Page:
“I hear your city is renowned for its silver work.”

“O’ course. What else could they do? Silver fair flows out of our mountains. We don’t have orchards and rich farming soil, but we have silver.”


“So my grandda settled here and married a mountain lass and my da grew up in his da’s workshop learning the craft and making pieces that are so fine, they're used in castles and palaces.”

“It sounds like you are proud of your father.”

“In silver, I’m proud. But every other thing my da touched has turned to trouble.”

“What do you mean by that?”

“Well, he wasn’t so pleased to get three daughters in a row. Then to have a fourth? He was that mad when Josefina was born. My ma was lying there in her birthing bed, holdin’ my sister all wrapped up against the cold and there was my da, throwing things around the house cryin’, ‘I want a son! I want a son, you worthless cow! I can’t share my best secrets with my apprentices, don’t ye see! I need a son!’ The midwife finally got him out. But not before he slapped my ma.”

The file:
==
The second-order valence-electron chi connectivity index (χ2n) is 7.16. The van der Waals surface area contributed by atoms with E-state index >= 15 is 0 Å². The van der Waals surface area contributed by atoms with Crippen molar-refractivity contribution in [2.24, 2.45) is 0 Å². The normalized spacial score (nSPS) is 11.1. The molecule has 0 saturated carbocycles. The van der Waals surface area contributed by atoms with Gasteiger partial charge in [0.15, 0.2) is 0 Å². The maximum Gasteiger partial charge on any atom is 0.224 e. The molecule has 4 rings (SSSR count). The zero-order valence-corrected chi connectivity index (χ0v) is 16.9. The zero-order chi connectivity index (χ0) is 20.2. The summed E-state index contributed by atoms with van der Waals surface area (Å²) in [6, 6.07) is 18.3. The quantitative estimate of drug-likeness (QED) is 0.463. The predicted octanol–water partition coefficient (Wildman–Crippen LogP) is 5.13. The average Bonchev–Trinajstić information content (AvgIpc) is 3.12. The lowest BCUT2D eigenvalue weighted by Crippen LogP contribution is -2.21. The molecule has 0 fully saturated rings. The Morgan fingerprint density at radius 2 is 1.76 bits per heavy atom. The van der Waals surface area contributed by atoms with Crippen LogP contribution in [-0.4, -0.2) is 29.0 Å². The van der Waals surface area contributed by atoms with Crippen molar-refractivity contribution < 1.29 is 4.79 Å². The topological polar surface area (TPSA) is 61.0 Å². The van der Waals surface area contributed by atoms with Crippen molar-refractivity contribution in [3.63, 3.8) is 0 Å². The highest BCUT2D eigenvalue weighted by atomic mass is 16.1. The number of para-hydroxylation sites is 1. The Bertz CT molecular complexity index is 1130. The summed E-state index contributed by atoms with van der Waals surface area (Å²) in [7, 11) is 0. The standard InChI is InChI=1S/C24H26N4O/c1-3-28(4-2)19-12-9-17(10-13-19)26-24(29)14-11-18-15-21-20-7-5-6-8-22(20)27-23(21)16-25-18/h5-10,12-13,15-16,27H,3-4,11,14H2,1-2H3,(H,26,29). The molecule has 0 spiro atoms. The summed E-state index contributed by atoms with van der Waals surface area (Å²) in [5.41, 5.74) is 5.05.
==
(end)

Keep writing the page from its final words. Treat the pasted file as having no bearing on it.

“‘Twas after that he started coming home late, visiting the taverns and such. He started changing; the bitterness pickling him from the inside out. My ma got more slaps ‘round the face and her sleeves got longer, even in the summer heat. It think my ma started putting away coin, so someday, she and us girls could escape. We didn’t eat as well as we used to, and the maid that helped my ma with the cleanin’ and cookin’, no longer came every morning. Ma started teaching me and Lys more cookin’ and Madge was set to sewin’ any time something tore. She was always best with a needle, even when little. I’d sing to baby Fina as I chopped greens and bundled herbs for drying. Our home was happy in a careful sorta way during the day.”

“When your father was working?”

“Aye. But we became wary when Ma’s belly began to swell again. ‘Twas a good day when she delivered my brother, Milo. Da was grinning, so proud, and the rest of us limp as unstuffed cushions with relief. Milo saved us, for a few years at least.”